Take a walk through most furniture stores today and you'll see truckloads of beautifully finished hardwood furniture. Cherry, oak, maple and many other varieties of stock. However, if you take a closer look at any of these pieces, you may notice that it likely isn't made from hardwood at all. Instead, the piece is most likely made from veneered particle board.
Why would furniture companies use a manufactured wood product simulated to look like hardwoods?
The answer is simple. Manufactured wood products are far less expensive to buy than hardwoods.
What is Particle Board?
Particle board is a manufactured wood product. It's actually quite environmentally friendly, as it is built from compressed shredded wood scraps and recycled wood held together with a type of resin. It is cheaper and denser than hardwood but is not very strong or resistant to moisture. It also does not take paint (let alone stain) well.
To combat these deficiencies, most particle boards are covered with veneers glued onto the exterior surfaces made to look like the desired hardwood. To the untrained eye, a piece of furniture made from veneered particle board looks like a fine hardwood piece.
Should Particle Board be Avoided?
Does this mean that you should avoid using particle board in your woodworking projects?
As with all manufactured wood products, there is a proper time and place for using particle board products.
For instance, white, melamine covered particle board is well-equipped for use in interior tasks such as building closet shelves. The melamine is clean and doesn't require painting, and if affixed properly, will be stable and strong for a long time. I have used melamine coated particle board for numerous shop projects, and it holds up quite well.
How to Use Particle Board
Are there any special steps that are required when using particle board?
For starters, a regular screw or nail that is driven directly into particle board will not hold very well. For connecting two pieces of particle board, use adhesives and specially-designed screws for holding particle board.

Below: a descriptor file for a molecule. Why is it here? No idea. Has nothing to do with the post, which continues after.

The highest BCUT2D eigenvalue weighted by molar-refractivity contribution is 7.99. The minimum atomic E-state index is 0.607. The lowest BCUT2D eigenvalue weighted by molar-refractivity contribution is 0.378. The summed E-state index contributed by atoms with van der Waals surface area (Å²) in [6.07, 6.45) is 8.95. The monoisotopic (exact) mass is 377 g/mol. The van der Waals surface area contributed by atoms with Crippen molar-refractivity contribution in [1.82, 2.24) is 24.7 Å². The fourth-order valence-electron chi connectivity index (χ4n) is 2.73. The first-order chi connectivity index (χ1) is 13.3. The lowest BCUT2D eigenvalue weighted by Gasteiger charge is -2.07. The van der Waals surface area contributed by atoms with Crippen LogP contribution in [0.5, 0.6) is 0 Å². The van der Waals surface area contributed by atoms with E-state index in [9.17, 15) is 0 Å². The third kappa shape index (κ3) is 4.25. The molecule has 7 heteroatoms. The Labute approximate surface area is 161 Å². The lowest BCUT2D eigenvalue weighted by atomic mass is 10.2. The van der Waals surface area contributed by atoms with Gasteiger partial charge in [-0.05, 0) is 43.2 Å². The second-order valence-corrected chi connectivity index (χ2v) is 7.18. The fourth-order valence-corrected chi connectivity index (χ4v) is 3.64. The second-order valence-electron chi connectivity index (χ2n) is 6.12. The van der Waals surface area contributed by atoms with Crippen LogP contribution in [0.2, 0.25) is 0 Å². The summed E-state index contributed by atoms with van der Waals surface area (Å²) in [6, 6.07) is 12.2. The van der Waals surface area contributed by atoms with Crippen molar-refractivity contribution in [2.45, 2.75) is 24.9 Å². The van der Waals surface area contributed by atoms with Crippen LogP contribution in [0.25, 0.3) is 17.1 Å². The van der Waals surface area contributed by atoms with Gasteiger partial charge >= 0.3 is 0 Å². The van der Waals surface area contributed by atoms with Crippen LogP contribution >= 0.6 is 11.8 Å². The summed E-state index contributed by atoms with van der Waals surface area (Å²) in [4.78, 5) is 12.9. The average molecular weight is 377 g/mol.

Second, the veneer or melamine covering on the particle board can chip when cutting with a circular saw. To combat this chipping, try scoring the particle board with a utility knife along the cut line. You might also try covering the cut line with masking tape before making the cut.
Another item to consider is whether the exposed edge of the particle board will be visible to the user of the project. If it will be visible, you may want to consider getting some edge banding that can be applied to the edge and conceal the particle board. This type of banding is often coated with a heat activated glue. The best method I've found to apply this banding is to use a common clothes iron across the face of the banding as it is positioned over the exposed edge.
The heat from the iron will protrude through the banding and melt the glue on the back side, attaching it to the edge of the particle board.
There are some concerns that the resins used in the manufacturing of particle board may contain formaldehyde. This becomes a potential problem when cutting the particle board, as the saw blade tends to create very fine sawdust that you should avoid breathing. When cutting particle board, work in a very well ventilated area unless you have an extremely strong dust collection system.